Edina Voros had only completed four EDT driving lessons at this point and was practicing in between lessons.
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In the inquest, her partner described her as “not a very good driver and she would forget to press the clutch sometimes”.
Francis Docaigne is director of Castletown School of Motoring in Cellbridge, Co Kildare and he says the EDT system as it stands is far from satisfactory.
“I strongly do believe that you should not have a learner permit until an assessment is conducted by the RSA to see if the driver is fit to be on a public road.
“Some people are still lethal on the roads after twelve lessons and need much more than twelve lessons. Many of them are not able to handle the cars and do not know the rules of the road. Nationally speaking, the RSA say up to 15 people are killed nationally by learner drivers on the road,” he told Independent.ie.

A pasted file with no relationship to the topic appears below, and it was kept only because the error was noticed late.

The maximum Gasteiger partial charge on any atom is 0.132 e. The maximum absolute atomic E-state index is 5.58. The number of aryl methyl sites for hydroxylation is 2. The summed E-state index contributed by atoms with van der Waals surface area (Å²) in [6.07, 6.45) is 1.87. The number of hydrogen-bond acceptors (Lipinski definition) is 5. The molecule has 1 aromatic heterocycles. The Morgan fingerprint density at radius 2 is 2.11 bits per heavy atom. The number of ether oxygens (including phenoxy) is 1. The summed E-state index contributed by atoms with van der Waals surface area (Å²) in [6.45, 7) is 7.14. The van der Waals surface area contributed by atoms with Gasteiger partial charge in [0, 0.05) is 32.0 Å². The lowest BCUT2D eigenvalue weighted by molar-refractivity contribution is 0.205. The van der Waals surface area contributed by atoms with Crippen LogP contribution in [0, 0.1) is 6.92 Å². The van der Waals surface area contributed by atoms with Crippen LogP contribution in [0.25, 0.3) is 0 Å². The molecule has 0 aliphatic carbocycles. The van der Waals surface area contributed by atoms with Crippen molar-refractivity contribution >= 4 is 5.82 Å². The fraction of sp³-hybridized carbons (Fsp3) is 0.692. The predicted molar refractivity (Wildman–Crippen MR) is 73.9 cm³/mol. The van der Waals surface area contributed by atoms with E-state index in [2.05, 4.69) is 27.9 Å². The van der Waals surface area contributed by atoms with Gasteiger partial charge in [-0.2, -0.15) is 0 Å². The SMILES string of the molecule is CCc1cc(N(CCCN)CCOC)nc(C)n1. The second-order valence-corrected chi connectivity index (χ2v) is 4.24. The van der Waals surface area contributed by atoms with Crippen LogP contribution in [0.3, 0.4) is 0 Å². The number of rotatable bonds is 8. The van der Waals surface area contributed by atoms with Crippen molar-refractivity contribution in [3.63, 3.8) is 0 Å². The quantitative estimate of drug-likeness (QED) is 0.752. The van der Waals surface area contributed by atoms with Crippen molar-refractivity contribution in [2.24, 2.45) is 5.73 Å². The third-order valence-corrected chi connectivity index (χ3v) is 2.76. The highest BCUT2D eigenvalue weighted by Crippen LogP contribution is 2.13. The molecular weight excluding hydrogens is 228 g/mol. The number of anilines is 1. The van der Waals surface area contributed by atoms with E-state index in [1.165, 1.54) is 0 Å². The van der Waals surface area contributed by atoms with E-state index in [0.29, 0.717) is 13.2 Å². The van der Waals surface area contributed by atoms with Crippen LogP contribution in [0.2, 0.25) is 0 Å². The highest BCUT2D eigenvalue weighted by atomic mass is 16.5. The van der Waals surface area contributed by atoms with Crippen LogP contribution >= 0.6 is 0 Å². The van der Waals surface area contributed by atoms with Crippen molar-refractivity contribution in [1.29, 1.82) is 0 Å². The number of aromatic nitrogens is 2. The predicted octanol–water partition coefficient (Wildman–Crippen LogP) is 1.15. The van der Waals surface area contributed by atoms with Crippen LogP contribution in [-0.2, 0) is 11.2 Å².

87 learner drivers who were unaccompanied were killed on Irish roads between 2007 and 2012. 194 were involved in serious accidents and 2,565 received minor injuries. No updated figures are currently available.
There were 12 fatalities where a learner driver was accompanied.
Under Irish law, if a driver is pulled over when driving unaccompanied by gardaí, officers have no power to seize the vehicle.
By comparison, in Italy, if you are caught driving unaccompanied you cannot get your next learner licence for three years.
In Ireland, 2,526 learner drivers are on their 11th learner permit or more.
According to the RSA theory test the cost of a single fatality on Irish roads is an estimated €2,667,000.
This includes lost output, human costs, medical cost, property loss, insurance, and policing, of a road death in Ireland.
In response to questions about the current EDT system, the RSA said: “Some countries like the UK have no formalised driver training. Ireland has a model that has formal training – the RSA emphasises that best practice is to mix the formal training with accompanied practice overseen by a sponsor.”